We applaud the County's interest in exploring how tidal energy in the
Severn estuary could be harnessed - in view of the Government's energy
review it is important to know about all possibilities. We hope some of
the issues we raise below will be useful for your discussions. We
enclose key questions that need to be answered and statements by
Friends of the Earth Cymru and RSPB.
Cllr. Philip Booth
Stroud District Green party
Update: 18th November 2006: See report of Symposium on barrage.
Open letter to all Gloucestershire County Councillors re tidal energy possibilities:
The threat of catastrophic climate change is real and recognised by all the main parties: all the evidence points to the fact that our current targets are now inadequate and are in urgent need of revision. On top of that there is increasing evidence, not least from oil companies and geologists around the world, that we may have reached already reached or will soon reach what has been called 'Peak Oil' - the point when growing demand for oil outstrips falling supply. Oil won't run out as a significant energy resource until around 2050 but Peak Oil will have a profound effect on oil prices and a huge impact on businesses and communities in the South-west and indeed right across the world.
The Council is right to take action now. Below we look first at the proposals, then some of the key questions that need answering.
1. The Severn Barrage Proposal
Interest is growing in proposals to build the barrage between Brean Down, near Weston-super-Mare, and Lavernock Point, near Cardiff. A scheme to harness the world's second highest tidal flow and produce hydro-electric power is not new. It has been discussed on and off for the past 150 years and over £8 million has been spent on research. Climate change and the need for better energy security has put the scheme back on the agenda. It is estimated that the tidal energy in the estuary could provide up to seven per cent of the country's electricity and although the barrage would be many miles from Gloucestershire's borders, its effects on the county's wildlife and economy would be massive.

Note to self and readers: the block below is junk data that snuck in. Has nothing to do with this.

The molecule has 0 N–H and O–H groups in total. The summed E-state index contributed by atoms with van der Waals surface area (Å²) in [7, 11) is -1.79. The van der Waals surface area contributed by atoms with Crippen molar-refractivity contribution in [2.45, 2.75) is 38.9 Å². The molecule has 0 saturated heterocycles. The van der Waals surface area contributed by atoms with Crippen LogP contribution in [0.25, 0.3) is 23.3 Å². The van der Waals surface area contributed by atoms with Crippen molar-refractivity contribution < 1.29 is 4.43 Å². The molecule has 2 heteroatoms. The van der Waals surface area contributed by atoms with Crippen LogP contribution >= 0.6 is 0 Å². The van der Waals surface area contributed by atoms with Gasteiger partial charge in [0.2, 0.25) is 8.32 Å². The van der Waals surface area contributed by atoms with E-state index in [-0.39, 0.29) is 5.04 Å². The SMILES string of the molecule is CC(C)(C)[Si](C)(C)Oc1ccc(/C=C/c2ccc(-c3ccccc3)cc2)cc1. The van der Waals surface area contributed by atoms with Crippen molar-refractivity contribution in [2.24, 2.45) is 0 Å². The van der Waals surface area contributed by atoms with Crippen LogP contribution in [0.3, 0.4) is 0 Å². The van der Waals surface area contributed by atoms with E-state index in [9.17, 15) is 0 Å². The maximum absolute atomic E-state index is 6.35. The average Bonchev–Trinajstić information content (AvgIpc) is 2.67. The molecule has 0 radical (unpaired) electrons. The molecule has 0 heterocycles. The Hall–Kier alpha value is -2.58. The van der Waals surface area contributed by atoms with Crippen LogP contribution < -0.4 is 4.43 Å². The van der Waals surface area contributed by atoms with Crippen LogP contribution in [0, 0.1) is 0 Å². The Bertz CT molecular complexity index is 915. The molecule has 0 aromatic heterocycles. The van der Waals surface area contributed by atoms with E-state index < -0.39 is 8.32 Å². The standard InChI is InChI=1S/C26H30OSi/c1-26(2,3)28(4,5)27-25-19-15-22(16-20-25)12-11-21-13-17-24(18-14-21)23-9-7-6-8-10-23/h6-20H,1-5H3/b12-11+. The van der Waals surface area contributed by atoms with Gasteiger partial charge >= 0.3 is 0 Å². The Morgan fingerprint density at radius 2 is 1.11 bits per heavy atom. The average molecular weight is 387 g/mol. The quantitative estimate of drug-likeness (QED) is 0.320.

One virtue of the Barrage, widely mentioned is, in preventing inundation as sea levels rise; first storm surges, then later acting as the dykes in the Netherlands. Although we understand that energy production will very likely cease when the barrage takes up this role.
The biggest problem in forming a policy on the barrage is lack of access to the proposal. The Green party has not received replies to a letter or emails to the members of the Severn Power Tidal Group (SPTG), they do not have a website and we have not been able to find any the barrage proposal online. We have spoken to other researchers who have the same problem. We understand from people who have had contact with SPTG that there is disagreement within the group over different aspects of the proposal.
2. Other tidal energy possibilities
The lack of engagement of the SPTG contrasts strongly with the approach taken by the companies developing other methods for harnessing tidal power. The proponents of tidal lagoons and tidal streaming are open and communicative. Their detailed proposals and subsequent independent research and assessment is all easily available.
From this available information it would appear that tidal lagoons are by far the most cost efficient and least environmentally damaging of the proposals that are suitable for the Severn Estuary (Tidal Streaming technology would only be appropriate further off the coast). Developers of offshore tidal lagoons, say that a number of lagoon schemes in the Severn could generate as much if not more than a barrage at significantly lower environmental impact and cost.
One other aspect worth mentioning is that both barrage and lagoons can double as platforms for wind turbines and wave power designs.
The Green party remain open to the best proposal for harnessing energy from the Estuary, but are very concerned by the lack of useful information about the barrage proposal (i).
The proposal will have to answer various questions in order to be accepted as viable. They fall into three broad categories; technical, financial and environmental. We anticipate that research has been done to answer the technical questions and this will need to be made available and face close examination by independent experts. However from the current information about the proposals’ financial and environmental viability we have some important questions that raise some very serious concerns about a barrage.
Some key questions:
1. How will the £15 billion project be funded (ii)? Will public money be required? As recently as 2004 Lord Sainsbury stated: ‘The case for a Severn barrage has been re-examined fairly recently and the Government have reached the same conclusion: that the project is not attractive compared with other options.’ Has the barrage proposal received any indication from the Government that it may change its mind and support the scheme with public money?
2. If public money is not going to be given to build a barrage, can the supporters of the barrage provide any statements of intent to finance the project? Some indication of at least potential sources of funding really do need to be provided at this stage.